An Unschooler Can't Learn Anything Their Parents Don't Know  Where on earth did anyone get the idea that an unschoolers only resource was their parents??  Unschoolers can get the information they need from: the internet; the library; homeschool co-op classes; college classes; people in their community/mentors; cultural and community centers that offer classes...  There are many, many ways to learn every single thing they teach in school plus a million other things, while outside of the compulsory school system.

Now, there are enough misconceptions about unschooling out there to write a dozen posts (at least!) dispelling them, but I think that's enough for now!  I hope this will be helpful to at least some of the people who are just starting to find out about unschooling, and have landed on my blog to do so...


  1. Thank you for providing an excellent article to address all of those frustrating questions and assumptions! It gets tedious always having to explain, especially when so many don't really want to take the time to listen or think about it.

    Mentors and role models seem to be a thing of the past; now it seems everyone expects a drill sergeant to run our childrens' lives.

  2. Yay!!! I radically unschool my daughters aged 14 and 12 and people are gobsmacked that they are so mature, articulate and communicate so well with people of any age. My girls have never ever been to any preschool or school in their lives and would hate to be bound by the frankly silly rules that most institutions are run by. Everything is learning - why can't people in general get that??? How did they learn to speak for example? Sigh.
    Oh yes, and that comment about how would parents be so arrogant to think they know what is best for their children - well duh! Of course that's where we are going wrong the State should just take over from conception shouldn't they, after all THEY are the only thing that would have children's interests at heart and love them!!! As if!!! The State has produced such lovely examples of good citizens with stable lives, that's why we read about so much abuse taking place in places state-run. Duh again!!!
    I think we are too much of a challenge to people who frankly don't want the effort of thinking outside the square they are living in...
    Lynda, Rangiora, North Canterbury, New Zealand

  3. Gush.
    You're a credit to Humankind.
    Big, big loves to you, Idzie.
    And your Mama. And Daddy.
    And the Whole Wide World which aided you.


  4. Idzie, this is an incredible post. Thank you so much for braving the hater/ignorant comments (which sometimes I find amusing, sometimes soul-sucking) and taking the time to respond. You are a credit.

  5. I don't understand what the deal is with sending kids to school. It's been done for years. I went through the school system, sure it sucked "at times" but not everything in life is peachy.

    The blog states, 2 people persuing medicine. Pursuing it is one thing, actually becoming it is another. Besides, all that unschooling and they're studying to enter...a Medical SCHOOL. Funny how they're studying to go to a school where in fact they will have to studying and do tests, kinda like what the whole unschooling is not doing.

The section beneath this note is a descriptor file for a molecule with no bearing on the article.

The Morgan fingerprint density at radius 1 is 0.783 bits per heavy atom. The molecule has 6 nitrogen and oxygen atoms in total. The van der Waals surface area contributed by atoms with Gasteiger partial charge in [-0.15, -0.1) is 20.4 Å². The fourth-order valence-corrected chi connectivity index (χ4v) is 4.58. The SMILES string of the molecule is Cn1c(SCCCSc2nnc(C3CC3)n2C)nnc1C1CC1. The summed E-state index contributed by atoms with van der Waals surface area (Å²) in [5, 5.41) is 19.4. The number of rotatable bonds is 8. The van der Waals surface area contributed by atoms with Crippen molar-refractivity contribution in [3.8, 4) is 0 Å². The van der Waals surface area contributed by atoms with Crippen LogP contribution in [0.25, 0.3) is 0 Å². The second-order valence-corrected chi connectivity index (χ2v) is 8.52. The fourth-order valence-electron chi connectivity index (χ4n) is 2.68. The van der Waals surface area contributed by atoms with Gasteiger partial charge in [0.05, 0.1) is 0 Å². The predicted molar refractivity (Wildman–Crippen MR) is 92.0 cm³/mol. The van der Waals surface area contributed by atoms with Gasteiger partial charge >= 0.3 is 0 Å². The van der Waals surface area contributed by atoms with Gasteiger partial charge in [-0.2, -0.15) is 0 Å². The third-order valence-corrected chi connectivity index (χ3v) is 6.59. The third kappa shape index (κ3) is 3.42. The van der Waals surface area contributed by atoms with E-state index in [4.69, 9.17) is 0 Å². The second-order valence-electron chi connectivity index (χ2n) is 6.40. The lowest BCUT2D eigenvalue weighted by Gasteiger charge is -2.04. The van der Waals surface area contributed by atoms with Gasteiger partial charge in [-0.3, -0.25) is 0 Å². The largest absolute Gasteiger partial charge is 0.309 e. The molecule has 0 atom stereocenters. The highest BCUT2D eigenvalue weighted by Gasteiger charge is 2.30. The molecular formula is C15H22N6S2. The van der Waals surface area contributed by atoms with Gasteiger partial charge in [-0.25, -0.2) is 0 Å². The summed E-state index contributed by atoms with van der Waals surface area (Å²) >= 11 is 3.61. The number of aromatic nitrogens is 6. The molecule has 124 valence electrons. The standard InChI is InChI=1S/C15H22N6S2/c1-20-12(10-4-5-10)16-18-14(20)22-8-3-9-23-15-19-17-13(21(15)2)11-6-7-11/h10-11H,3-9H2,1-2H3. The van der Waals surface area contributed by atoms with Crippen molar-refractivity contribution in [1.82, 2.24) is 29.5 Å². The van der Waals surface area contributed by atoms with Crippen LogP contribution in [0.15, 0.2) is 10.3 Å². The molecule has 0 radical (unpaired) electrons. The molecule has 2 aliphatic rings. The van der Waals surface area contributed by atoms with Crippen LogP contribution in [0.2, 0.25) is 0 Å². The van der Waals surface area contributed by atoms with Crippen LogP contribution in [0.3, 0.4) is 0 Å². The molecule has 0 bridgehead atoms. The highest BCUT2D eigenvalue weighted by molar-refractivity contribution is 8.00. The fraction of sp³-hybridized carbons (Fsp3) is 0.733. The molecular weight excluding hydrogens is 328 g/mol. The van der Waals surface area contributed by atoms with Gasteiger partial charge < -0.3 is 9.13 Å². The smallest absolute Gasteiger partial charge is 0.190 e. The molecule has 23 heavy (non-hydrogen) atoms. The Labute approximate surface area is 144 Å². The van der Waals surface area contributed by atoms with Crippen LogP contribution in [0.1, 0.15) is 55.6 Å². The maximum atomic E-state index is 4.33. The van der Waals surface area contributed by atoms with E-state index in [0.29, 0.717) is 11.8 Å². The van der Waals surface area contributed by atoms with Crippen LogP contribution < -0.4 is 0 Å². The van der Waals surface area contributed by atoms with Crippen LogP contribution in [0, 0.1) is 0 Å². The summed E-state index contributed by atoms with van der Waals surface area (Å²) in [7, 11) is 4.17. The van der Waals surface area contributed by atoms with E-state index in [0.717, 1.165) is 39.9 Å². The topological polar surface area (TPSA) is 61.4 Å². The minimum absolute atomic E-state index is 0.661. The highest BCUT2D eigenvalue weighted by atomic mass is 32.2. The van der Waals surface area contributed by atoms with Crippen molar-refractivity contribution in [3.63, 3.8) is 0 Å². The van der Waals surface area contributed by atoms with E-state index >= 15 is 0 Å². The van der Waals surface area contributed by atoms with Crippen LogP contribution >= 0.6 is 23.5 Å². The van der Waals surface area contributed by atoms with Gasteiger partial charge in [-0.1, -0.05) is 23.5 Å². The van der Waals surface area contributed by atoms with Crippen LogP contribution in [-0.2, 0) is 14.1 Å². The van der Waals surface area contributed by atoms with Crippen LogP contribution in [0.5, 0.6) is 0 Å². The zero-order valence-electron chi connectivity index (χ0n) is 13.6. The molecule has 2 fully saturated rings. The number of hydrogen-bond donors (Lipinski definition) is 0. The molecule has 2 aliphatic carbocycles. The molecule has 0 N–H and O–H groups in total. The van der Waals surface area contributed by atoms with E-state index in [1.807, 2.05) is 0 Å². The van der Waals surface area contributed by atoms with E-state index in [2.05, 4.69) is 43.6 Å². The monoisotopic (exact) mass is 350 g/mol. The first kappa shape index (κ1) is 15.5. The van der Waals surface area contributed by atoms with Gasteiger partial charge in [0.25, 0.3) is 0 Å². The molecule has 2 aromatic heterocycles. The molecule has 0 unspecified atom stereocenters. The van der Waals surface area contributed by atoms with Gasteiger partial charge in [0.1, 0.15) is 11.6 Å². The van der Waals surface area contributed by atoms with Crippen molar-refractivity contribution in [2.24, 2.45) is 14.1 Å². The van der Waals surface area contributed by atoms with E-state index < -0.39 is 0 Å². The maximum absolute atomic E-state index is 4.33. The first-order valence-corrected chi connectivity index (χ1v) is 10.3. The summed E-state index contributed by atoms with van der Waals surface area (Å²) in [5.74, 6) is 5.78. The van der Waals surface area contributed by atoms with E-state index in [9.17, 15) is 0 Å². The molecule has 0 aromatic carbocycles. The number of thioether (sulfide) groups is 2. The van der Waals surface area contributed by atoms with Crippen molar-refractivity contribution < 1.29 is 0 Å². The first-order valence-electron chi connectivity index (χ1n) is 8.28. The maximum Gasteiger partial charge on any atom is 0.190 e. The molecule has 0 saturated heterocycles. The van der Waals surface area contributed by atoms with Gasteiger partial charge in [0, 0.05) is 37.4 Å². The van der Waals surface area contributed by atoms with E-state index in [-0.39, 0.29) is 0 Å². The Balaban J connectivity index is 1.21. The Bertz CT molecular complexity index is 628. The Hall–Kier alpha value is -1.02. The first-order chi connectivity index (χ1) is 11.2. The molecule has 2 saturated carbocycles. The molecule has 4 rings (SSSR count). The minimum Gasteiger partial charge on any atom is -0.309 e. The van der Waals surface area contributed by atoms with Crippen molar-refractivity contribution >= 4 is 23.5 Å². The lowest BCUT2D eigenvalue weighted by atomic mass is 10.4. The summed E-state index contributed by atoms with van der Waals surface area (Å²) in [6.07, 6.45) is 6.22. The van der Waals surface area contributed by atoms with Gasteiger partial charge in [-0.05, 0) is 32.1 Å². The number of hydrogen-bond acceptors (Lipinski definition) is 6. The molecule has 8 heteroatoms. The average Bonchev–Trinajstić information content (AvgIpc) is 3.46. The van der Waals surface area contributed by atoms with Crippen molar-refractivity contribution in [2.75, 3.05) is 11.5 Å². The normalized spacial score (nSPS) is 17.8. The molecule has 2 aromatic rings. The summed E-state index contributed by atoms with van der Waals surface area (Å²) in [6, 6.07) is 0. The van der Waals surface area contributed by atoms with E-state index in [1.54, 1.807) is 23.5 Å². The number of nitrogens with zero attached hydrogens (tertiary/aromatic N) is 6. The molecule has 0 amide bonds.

I'm not saying that this won't work, but I don't understand why we are soo against giving students a structured education. I didn't want to learn history or geography or science. I did it and it didn't make me any less successful.

    Why is this new generation of parents trying to dumb-down the youth. Kids complain about going to school and we support their laziness.

  6. Anonymous, why does it matter to you? If you don't like unschooling then don't do it.

  7. Anonymous, unschoolers are not against school; we are against compulsory school: sending people to school who don't want to be there and thinking that we can force a real education on someone. There are even unschoolers who go to public school (or other types of formal schooling). We don't have a problem with it if they choose to be there and they decide it fits their learning styles. Also, for some goals, a degree or some formal education is sometimes necessary. If someone goes to college because it fits that persons goals for him/herself, then great. If they are there because that's what their parents want or because that's what society says one has to do in order to be successful...then they probably shouldn't be there.

  8. @Anonymous
    Oh, dear sir/gentlewoman. I am sympathetic as only a short time ago I operated on similar fallacies - including probably the most sad and tragic of them all, the "poisonous pedagogy": children are inherently flawed and selfish and lazy and stupid and we must train them to being Worthwhile Citizens.

    My children are being "unschooled" (I call it autodidactic homeschooling or self-education). The last thing you'd call them is Underachieving or Lazy or "dumbed-down". At this age they are free to go to school if they'd like. They don't want to, instead pursuing self-education in science and computer programming and reading and writing and drawing and history and music-writing and sports and exploration and geography. The many tools they learn to "educate" themselves are far more varied than any school system could possibly provide. No one is missing sleep and they are getting better-fed than they would be if they were in public school. We are also having a wonderful time, including the afternoons when the whole neighborhood of schooled kids gladly comes over to play with mine.